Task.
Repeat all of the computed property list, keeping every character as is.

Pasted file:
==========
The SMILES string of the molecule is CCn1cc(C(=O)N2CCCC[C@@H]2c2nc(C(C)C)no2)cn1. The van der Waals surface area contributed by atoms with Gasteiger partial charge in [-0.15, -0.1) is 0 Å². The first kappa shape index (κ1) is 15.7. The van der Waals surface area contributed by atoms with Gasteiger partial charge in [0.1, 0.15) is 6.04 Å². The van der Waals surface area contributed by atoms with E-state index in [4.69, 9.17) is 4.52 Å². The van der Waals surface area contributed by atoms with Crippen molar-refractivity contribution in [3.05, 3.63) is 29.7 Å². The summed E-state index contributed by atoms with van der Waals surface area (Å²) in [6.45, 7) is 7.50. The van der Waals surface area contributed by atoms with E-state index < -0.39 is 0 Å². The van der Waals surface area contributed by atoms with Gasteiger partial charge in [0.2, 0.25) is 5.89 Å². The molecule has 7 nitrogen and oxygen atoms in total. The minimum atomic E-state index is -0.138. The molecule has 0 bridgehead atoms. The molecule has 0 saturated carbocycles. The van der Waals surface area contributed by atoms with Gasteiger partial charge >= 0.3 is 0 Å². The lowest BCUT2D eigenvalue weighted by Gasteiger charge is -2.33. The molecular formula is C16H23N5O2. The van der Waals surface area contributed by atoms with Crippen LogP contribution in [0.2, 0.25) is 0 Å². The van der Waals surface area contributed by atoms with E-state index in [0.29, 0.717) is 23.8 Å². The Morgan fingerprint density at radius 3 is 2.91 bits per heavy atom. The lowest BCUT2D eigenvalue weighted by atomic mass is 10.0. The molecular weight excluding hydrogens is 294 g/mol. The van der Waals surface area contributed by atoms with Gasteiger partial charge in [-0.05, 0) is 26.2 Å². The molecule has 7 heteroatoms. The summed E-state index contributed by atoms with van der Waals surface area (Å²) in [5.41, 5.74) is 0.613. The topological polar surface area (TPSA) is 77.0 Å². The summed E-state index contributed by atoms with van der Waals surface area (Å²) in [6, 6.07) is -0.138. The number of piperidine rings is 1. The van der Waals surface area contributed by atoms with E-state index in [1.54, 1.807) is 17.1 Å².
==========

The SMILES string of the molecule is CCn1cc(C(=O)N2CCCC[C@@H]2c2nc(C(C)C)no2)cn1. The van der Waals surface area contributed by atoms with Gasteiger partial charge in [-0.15, -0.1) is 0 Å². The first kappa shape index (κ1) is 15.7. The van der Waals surface area contributed by atoms with Gasteiger partial charge in [0.1, 0.15) is 6.04 Å². The van der Waals surface area contributed by atoms with E-state index in [4.69, 9.17) is 4.52 Å². The van der Waals surface area contributed by atoms with Crippen molar-refractivity contribution in [3.05, 3.63) is 29.7 Å². The summed E-state index contributed by atoms with van der Waals surface area (Å²) in [6.45, 7) is 7.50. The van der Waals surface area contributed by atoms with E-state index < -0.39 is 0 Å². The van der Waals surface area contributed by atoms with Gasteiger partial charge in [0.2, 0.25) is 5.89 Å². The molecule has 7 nitrogen and oxygen atoms in total. The minimum atomic E-state index is -0.138. The molecule has 0 bridgehead atoms. The molecule has 0 saturated carbocycles. The van der Waals surface area contributed by atoms with Gasteiger partial charge >= 0.3 is 0 Å². The lowest BCUT2D eigenvalue weighted by Gasteiger charge is -2.33. The molecular formula is C16H23N5O2. The van der Waals surface area contributed by atoms with Crippen LogP contribution in [0.2, 0.25) is 0 Å². The van der Waals surface area contributed by atoms with E-state index in [0.29, 0.717) is 23.8 Å². The Morgan fingerprint density at radius 3 is 2.91 bits per heavy atom. The lowest BCUT2D eigenvalue weighted by atomic mass is 10.0. The molecular weight excluding hydrogens is 294 g/mol. The van der Waals surface area contributed by atoms with Gasteiger partial charge in [-0.05, 0) is 26.2 Å². The molecule has 7 heteroatoms. The summed E-state index contributed by atoms with van der Waals surface area (Å²) in [5.41, 5.74) is 0.613. The topological polar surface area (TPSA) is 77.0 Å². The summed E-state index contributed by atoms with van der Waals surface area (Å²) in [6, 6.07) is -0.138. The number of piperidine rings is 1. The van der Waals surface area contributed by atoms with E-state index in [1.54, 1.807) is 17.1 Å².